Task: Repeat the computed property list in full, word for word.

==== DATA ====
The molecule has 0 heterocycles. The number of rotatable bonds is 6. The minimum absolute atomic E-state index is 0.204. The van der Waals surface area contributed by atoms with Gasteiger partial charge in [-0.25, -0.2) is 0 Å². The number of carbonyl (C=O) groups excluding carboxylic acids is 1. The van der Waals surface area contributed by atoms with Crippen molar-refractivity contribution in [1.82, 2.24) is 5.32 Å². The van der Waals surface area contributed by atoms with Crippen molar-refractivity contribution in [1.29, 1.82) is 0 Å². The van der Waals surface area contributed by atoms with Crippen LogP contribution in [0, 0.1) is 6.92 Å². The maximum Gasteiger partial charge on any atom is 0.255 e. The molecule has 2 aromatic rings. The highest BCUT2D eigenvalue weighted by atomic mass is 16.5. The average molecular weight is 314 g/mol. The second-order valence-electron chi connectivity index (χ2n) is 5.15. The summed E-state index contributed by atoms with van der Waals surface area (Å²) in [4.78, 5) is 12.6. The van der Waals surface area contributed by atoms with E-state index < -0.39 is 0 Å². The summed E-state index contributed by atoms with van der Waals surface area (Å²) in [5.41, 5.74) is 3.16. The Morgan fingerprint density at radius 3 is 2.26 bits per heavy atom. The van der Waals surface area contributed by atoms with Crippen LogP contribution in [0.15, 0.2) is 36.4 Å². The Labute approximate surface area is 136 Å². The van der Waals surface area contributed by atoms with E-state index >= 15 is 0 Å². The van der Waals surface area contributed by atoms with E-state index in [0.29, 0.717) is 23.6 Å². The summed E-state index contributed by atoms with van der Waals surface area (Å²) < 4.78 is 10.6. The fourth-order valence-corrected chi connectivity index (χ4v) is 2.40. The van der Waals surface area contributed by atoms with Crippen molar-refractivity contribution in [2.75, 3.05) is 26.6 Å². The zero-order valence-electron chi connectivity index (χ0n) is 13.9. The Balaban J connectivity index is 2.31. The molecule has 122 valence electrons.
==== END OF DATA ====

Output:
The molecule has 0 heterocycles. The number of rotatable bonds is 6. The minimum absolute atomic E-state index is 0.204. The van der Waals surface area contributed by atoms with Gasteiger partial charge in [-0.25, -0.2) is 0 Å². The number of carbonyl (C=O) groups excluding carboxylic acids is 1. The van der Waals surface area contributed by atoms with Crippen molar-refractivity contribution in [1.82, 2.24) is 5.32 Å². The van der Waals surface area contributed by atoms with Crippen molar-refractivity contribution in [1.29, 1.82) is 0 Å². The van der Waals surface area contributed by atoms with Crippen LogP contribution in [0, 0.1) is 6.92 Å². The maximum Gasteiger partial charge on any atom is 0.255 e. The molecule has 2 aromatic rings. The highest BCUT2D eigenvalue weighted by atomic mass is 16.5. The average molecular weight is 314 g/mol. The second-order valence-electron chi connectivity index (χ2n) is 5.15. The summed E-state index contributed by atoms with van der Waals surface area (Å²) in [4.78, 5) is 12.6. The van der Waals surface area contributed by atoms with E-state index < -0.39 is 0 Å². The summed E-state index contributed by atoms with van der Waals surface area (Å²) in [5.41, 5.74) is 3.16. The Morgan fingerprint density at radius 3 is 2.26 bits per heavy atom. The van der Waals surface area contributed by atoms with Crippen LogP contribution in [0.15, 0.2) is 36.4 Å². The Labute approximate surface area is 136 Å². The van der Waals surface area contributed by atoms with E-state index >= 15 is 0 Å². The van der Waals surface area contributed by atoms with E-state index in [0.29, 0.717) is 23.6 Å². The summed E-state index contributed by atoms with van der Waals surface area (Å²) < 4.78 is 10.6. The fourth-order valence-corrected chi connectivity index (χ4v) is 2.40. The van der Waals surface area contributed by atoms with Crippen molar-refractivity contribution in [2.75, 3.05) is 26.6 Å². The zero-order valence-electron chi connectivity index (χ0n) is 13.9. The Balaban J connectivity index is 2.31. The molecule has 122 valence electrons.